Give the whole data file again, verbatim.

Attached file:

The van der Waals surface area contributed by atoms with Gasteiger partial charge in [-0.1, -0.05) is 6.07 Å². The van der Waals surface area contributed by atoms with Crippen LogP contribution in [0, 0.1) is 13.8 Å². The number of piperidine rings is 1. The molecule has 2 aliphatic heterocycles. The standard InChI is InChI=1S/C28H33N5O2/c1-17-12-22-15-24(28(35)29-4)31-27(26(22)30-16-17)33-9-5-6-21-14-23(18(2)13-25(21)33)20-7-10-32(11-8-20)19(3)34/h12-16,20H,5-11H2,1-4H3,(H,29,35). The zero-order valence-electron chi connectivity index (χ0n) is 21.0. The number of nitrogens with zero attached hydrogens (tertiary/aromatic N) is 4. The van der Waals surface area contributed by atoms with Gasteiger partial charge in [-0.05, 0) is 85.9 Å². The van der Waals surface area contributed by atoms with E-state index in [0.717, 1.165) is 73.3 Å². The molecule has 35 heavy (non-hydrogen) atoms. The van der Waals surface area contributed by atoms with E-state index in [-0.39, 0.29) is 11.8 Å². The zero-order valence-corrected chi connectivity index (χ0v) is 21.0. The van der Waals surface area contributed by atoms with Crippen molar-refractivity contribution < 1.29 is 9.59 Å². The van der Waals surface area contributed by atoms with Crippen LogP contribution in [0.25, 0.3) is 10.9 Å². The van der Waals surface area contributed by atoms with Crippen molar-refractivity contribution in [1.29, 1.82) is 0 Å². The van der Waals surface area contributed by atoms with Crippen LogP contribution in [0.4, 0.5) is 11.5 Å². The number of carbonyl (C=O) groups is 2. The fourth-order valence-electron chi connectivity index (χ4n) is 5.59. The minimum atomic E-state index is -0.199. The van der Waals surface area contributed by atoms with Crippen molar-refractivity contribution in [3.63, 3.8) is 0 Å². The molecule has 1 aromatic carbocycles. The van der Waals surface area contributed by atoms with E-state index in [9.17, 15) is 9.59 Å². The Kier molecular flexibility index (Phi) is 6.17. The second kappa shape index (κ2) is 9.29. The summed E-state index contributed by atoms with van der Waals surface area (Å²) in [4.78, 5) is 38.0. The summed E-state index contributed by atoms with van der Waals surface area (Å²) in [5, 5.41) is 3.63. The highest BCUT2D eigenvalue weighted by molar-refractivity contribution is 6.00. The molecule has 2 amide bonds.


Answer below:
The van der Waals surface area contributed by atoms with Gasteiger partial charge in [-0.1, -0.05) is 6.07 Å². The van der Waals surface area contributed by atoms with Crippen LogP contribution in [0, 0.1) is 13.8 Å². The number of piperidine rings is 1. The molecule has 2 aliphatic heterocycles. The standard InChI is InChI=1S/C28H33N5O2/c1-17-12-22-15-24(28(35)29-4)31-27(26(22)30-16-17)33-9-5-6-21-14-23(18(2)13-25(21)33)20-7-10-32(11-8-20)19(3)34/h12-16,20H,5-11H2,1-4H3,(H,29,35). The zero-order valence-electron chi connectivity index (χ0n) is 21.0. The number of nitrogens with zero attached hydrogens (tertiary/aromatic N) is 4. The van der Waals surface area contributed by atoms with Gasteiger partial charge in [-0.05, 0) is 85.9 Å². The van der Waals surface area contributed by atoms with E-state index in [0.717, 1.165) is 73.3 Å². The molecule has 35 heavy (non-hydrogen) atoms. The van der Waals surface area contributed by atoms with E-state index in [-0.39, 0.29) is 11.8 Å². The zero-order valence-corrected chi connectivity index (χ0v) is 21.0. The van der Waals surface area contributed by atoms with Crippen molar-refractivity contribution < 1.29 is 9.59 Å². The van der Waals surface area contributed by atoms with Crippen LogP contribution in [0.25, 0.3) is 10.9 Å². The van der Waals surface area contributed by atoms with Crippen molar-refractivity contribution in [1.29, 1.82) is 0 Å². The van der Waals surface area contributed by atoms with Crippen LogP contribution in [0.4, 0.5) is 11.5 Å². The number of carbonyl (C=O) groups is 2. The fourth-order valence-electron chi connectivity index (χ4n) is 5.59. The minimum atomic E-state index is -0.199. The van der Waals surface area contributed by atoms with Crippen molar-refractivity contribution in [3.63, 3.8) is 0 Å². The molecule has 1 aromatic carbocycles. The van der Waals surface area contributed by atoms with E-state index in [9.17, 15) is 9.59 Å². The Kier molecular flexibility index (Phi) is 6.17. The second kappa shape index (κ2) is 9.29. The summed E-state index contributed by atoms with van der Waals surface area (Å²) in [4.78, 5) is 38.0. The summed E-state index contributed by atoms with van der Waals surface area (Å²) in [5, 5.41) is 3.63. The highest BCUT2D eigenvalue weighted by molar-refractivity contribution is 6.00. The molecule has 2 amide bonds.